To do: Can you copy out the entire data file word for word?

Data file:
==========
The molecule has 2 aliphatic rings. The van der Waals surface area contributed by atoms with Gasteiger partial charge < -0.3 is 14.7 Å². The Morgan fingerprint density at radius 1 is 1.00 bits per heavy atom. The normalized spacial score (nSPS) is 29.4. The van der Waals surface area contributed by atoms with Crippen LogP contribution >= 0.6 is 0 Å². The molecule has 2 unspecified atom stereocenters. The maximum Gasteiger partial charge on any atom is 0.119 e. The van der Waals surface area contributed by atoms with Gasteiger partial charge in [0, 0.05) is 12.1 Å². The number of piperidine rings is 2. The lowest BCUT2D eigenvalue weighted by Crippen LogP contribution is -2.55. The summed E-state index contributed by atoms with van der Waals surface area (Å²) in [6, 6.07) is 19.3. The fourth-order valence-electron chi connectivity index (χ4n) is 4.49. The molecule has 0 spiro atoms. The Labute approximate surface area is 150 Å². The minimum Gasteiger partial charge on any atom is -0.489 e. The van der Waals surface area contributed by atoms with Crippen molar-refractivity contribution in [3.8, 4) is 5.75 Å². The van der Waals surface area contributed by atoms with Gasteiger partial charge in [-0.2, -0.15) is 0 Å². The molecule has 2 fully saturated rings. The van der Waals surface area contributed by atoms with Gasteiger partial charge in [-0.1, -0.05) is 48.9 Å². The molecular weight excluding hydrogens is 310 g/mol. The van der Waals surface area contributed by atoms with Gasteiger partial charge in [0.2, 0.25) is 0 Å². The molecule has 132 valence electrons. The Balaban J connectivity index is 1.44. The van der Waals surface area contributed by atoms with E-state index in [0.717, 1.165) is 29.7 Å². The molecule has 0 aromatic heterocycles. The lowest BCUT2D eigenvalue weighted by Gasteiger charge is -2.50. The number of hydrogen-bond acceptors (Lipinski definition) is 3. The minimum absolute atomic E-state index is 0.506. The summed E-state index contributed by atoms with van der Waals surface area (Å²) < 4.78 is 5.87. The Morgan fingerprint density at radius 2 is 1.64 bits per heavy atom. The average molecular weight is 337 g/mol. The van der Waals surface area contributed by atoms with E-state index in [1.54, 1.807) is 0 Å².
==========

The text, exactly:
The molecule has 2 aliphatic rings. The van der Waals surface area contributed by atoms with Gasteiger partial charge < -0.3 is 14.7 Å². The Morgan fingerprint density at radius 1 is 1.00 bits per heavy atom. The normalized spacial score (nSPS) is 29.4. The van der Waals surface area contributed by atoms with Crippen LogP contribution >= 0.6 is 0 Å². The molecule has 2 unspecified atom stereocenters. The maximum Gasteiger partial charge on any atom is 0.119 e. The van der Waals surface area contributed by atoms with Gasteiger partial charge in [0, 0.05) is 12.1 Å². The number of piperidine rings is 2. The lowest BCUT2D eigenvalue weighted by Crippen LogP contribution is -2.55. The summed E-state index contributed by atoms with van der Waals surface area (Å²) in [6, 6.07) is 19.3. The fourth-order valence-electron chi connectivity index (χ4n) is 4.49. The molecule has 0 spiro atoms. The Labute approximate surface area is 150 Å². The minimum Gasteiger partial charge on any atom is -0.489 e. The van der Waals surface area contributed by atoms with Crippen molar-refractivity contribution in [3.8, 4) is 5.75 Å². The van der Waals surface area contributed by atoms with Gasteiger partial charge in [-0.2, -0.15) is 0 Å². The molecule has 2 fully saturated rings. The van der Waals surface area contributed by atoms with Gasteiger partial charge in [-0.1, -0.05) is 48.9 Å². The molecular weight excluding hydrogens is 310 g/mol. The van der Waals surface area contributed by atoms with Gasteiger partial charge in [0.2, 0.25) is 0 Å². The molecule has 132 valence electrons. The Balaban J connectivity index is 1.44. The van der Waals surface area contributed by atoms with E-state index in [0.717, 1.165) is 29.7 Å². The molecule has 0 aromatic heterocycles. The lowest BCUT2D eigenvalue weighted by Gasteiger charge is -2.50. The number of hydrogen-bond acceptors (Lipinski definition) is 3. The minimum absolute atomic E-state index is 0.506. The summed E-state index contributed by atoms with van der Waals surface area (Å²) < 4.78 is 5.87. The Morgan fingerprint density at radius 2 is 1.64 bits per heavy atom. The average molecular weight is 337 g/mol. The van der Waals surface area contributed by atoms with E-state index in [1.54, 1.807) is 0 Å².